When it comes to movies based on comic book superheroes I am of the opinion that the best I can hope for is it doesn’t suck too much. Two or three bad super hero films can kill the genre for about a decade. Look at the 80s for an example.
Fortunately for fans of comic-to-film cinema Marvel has been doing a pretty good job lately in their choices. What helped I think was an overall vision or if you prefer, a story arc. Beginning with Iron Man a connecting theme of sorts has been present all with the goal of maintaining a franchise to culminate in the Avengers movie slated to be released next year. Clearly, a lot is riding on the Marvel characters to pay off in the end and the recent Captain America movie probably did not hurt the studios chances of wrapping up the story with good box office.
I saw Captain America, the First Avenger, The Movie (to use the full official title) in the theater last Monday and I was pretty impressed. It exceeded my expectations that the movie not be merely OK which is about all I really want from a super hero flick. While I really enjoyed the film I did accidentally pick the 3D version from the hard to navigate sun-washed touch-screen kiosk outside the box office, so ouch to my eyes. The 3D was alright but it is not my entertainment viewing preference.
The film was fun, exciting and the producers didn’t get stupid with the script or go cheap which is the death of any comic book film (for instance the 1990 Cap). Production values were high and there were plenty of Easter eggs to delight the geeks like myself such as the Human Torch android safely sealed in a vacuum tube and the Arnim Zola giant face in the monitor. Chris Evans and Hugo Weaving as Captain America and the Red Skull were pretty great. Wisely, a young Nick Fury was not included.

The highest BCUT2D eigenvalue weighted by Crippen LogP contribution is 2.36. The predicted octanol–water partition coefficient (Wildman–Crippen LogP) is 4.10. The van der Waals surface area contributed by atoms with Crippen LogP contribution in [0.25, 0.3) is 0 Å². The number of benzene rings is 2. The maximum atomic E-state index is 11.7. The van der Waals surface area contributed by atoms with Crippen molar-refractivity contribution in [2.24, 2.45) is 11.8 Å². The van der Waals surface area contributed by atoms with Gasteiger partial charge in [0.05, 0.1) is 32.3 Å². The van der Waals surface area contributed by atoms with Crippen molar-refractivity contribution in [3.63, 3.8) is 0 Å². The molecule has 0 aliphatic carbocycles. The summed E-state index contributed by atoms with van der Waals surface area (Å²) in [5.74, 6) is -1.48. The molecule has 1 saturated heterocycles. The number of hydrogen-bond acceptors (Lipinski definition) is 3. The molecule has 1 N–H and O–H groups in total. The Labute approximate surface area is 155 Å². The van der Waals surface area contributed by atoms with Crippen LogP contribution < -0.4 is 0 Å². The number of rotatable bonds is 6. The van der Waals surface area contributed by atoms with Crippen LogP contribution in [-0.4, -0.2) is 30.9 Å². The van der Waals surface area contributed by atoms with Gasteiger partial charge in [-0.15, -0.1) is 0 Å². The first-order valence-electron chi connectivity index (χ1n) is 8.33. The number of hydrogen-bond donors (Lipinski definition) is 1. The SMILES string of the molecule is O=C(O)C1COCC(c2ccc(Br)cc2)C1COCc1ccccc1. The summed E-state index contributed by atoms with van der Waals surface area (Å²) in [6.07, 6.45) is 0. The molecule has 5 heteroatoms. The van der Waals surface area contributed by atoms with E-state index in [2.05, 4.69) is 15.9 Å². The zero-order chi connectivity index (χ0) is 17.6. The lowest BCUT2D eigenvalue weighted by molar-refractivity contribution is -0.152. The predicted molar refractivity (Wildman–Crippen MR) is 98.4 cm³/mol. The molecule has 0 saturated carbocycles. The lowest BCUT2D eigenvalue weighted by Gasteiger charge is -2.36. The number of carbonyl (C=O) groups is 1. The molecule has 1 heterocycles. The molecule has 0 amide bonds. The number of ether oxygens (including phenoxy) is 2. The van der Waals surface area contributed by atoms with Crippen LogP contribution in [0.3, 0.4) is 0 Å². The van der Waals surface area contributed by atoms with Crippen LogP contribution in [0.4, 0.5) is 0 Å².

The film managed to acknowledge the entire published and cinematic history of Captain America and as a fan I was pleased it did not ignore the contributions of Simon and Kirby among other creative teams. Honestly though, I thought the 1990s Red Skull mask was superior to the one worn by Weaving. The 2011 Red Skull had smooth and flawless skin. I expected more veins, raw exposed teeth and muscles similar to the one worn by Scott Paulin in the 1990 film.
The initial Hydra spy foot chase could have benefited from some tighter editing and the musical number, with Cap punching co-splay Hitler was a nice scene that set the stage for the journey from propaganda jester to hero. Also, a nice touch was that Captain America was made in a process that meant more than the physical aspect as a pre-super soldier Steve Rogers obsessively studied militarily history and tactics. It was clear that not just anyone could be Captain America, something that the comic books has addressed for decades. That the Nazis were only incidental to the film and Hydra was the big bad initially caused some story concern for me. What is Cap without Nazis? But it became clear that the Nazis were petty, venal thugs with limited vision and ability. In recent cinema (after the 1940s) this idea was also put forth in Indiana Jones and the Last Crusade. The fate of the Red Skull is pretty obvious and I’d be surprised if he doesn’t make an appearance in the Avengers film or a Cap sequel. Bucky was also set up to make a return as the Winter Soldier if the fan interest is there.
So as a lead in to The Avengers and as a stand alone film I was not disappointed with Captain America: The First Avenger. Most of all, are you listening, Marvel? This film I would pay to see again.